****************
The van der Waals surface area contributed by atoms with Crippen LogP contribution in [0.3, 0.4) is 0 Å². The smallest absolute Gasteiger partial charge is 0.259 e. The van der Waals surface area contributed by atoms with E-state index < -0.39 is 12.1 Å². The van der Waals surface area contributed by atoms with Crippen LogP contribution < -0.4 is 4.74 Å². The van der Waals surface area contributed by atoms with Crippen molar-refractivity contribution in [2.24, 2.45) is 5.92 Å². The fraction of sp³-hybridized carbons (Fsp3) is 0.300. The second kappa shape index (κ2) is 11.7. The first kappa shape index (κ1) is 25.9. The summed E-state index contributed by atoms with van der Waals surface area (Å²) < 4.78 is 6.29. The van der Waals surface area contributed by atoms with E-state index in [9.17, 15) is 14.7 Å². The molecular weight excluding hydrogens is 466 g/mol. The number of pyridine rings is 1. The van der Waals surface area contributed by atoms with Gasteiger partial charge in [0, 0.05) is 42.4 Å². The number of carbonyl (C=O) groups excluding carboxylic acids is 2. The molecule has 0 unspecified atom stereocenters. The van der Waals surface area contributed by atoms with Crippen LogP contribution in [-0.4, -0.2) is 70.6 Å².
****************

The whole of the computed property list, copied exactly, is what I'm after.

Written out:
The van der Waals surface area contributed by atoms with Crippen LogP contribution in [0.3, 0.4) is 0 Å². The smallest absolute Gasteiger partial charge is 0.259 e. The van der Waals surface area contributed by atoms with E-state index < -0.39 is 12.1 Å². The van der Waals surface area contributed by atoms with Crippen LogP contribution < -0.4 is 4.74 Å². The van der Waals surface area contributed by atoms with Crippen molar-refractivity contribution in [2.24, 2.45) is 5.92 Å². The fraction of sp³-hybridized carbons (Fsp3) is 0.300. The second kappa shape index (κ2) is 11.7. The first kappa shape index (κ1) is 25.9. The summed E-state index contributed by atoms with van der Waals surface area (Å²) < 4.78 is 6.29. The van der Waals surface area contributed by atoms with E-state index in [9.17, 15) is 14.7 Å². The molecular weight excluding hydrogens is 466 g/mol. The number of pyridine rings is 1. The van der Waals surface area contributed by atoms with Gasteiger partial charge in [0, 0.05) is 42.4 Å². The number of carbonyl (C=O) groups excluding carboxylic acids is 2. The molecule has 0 unspecified atom stereocenters. The van der Waals surface area contributed by atoms with Crippen LogP contribution in [-0.4, -0.2) is 70.6 Å².